The daughters of kings are among your loved ones. On your right stands the queen in gold of Ophir. Listen, O daughter, give ear to my words: forget your own people and your father’s house. So will the king desire your beauty: He is your lord, pay homage to him. They are escorted amid gladness and joy; they pass within the palace of the kings.


First Reading: Apoc 11:19; 12:1-6,10

Second Reading: Cor 15: 20-26

Gospel Reading: Luke 1:39-56


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19th Sunday in Ordinary Time


You too must stand ready

Vigilance: we wait for glory or ruin, salvation or disaster. This is the choice that faces the Christian each and every day, as we wait for the Lord to return, as he promised he would. We often live our lives leaving such things to a distant, shadowy future – like the person who is going to fix that faulty lock or window-frame, but in the end doesn’t get round to it before the burglar comes. The lamps of our lives should be lit and shining, filled to the brim with the oil of prayer and charity, singing the hymns of the fathers as we wait for the Master to return.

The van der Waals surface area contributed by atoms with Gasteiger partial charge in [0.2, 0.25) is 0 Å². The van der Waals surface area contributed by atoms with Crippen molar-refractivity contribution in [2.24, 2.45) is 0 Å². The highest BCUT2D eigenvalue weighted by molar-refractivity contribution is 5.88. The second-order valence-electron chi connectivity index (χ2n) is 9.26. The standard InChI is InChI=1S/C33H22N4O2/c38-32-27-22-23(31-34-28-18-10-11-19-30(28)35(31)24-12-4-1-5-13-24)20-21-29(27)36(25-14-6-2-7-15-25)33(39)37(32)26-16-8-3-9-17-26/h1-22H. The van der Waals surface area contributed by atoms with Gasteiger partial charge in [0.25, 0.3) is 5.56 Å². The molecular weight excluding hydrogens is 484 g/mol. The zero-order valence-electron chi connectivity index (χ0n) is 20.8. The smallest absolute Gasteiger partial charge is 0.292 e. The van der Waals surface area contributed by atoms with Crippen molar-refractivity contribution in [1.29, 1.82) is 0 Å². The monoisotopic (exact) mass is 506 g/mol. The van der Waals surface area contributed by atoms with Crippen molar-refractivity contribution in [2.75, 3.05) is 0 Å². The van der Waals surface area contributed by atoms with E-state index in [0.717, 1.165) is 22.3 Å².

Ring out your joy to the Lord O you just; for praise is fitting for loyal hearts. They are happy, whose God is the Lord, the people he has chosen as his own. The Lord looks on those who revere him, on those who hope in his love, to rescue their souls from death, to keep them alive in famine. Our soul is waiting for the Lord. The Lord is our help and our shield. May your love be upon us, O Lord, as we place all hope in you.


First Reading: Wis 18:6-9

Second Reading: Heb 11:1-2,8-19

Gospel Reading: Luke 12:32-48


19th Week in Ordinary Time 2016 Newsletter

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18th Sunday in Ordinary Time


This hoard of yours, whose will it be?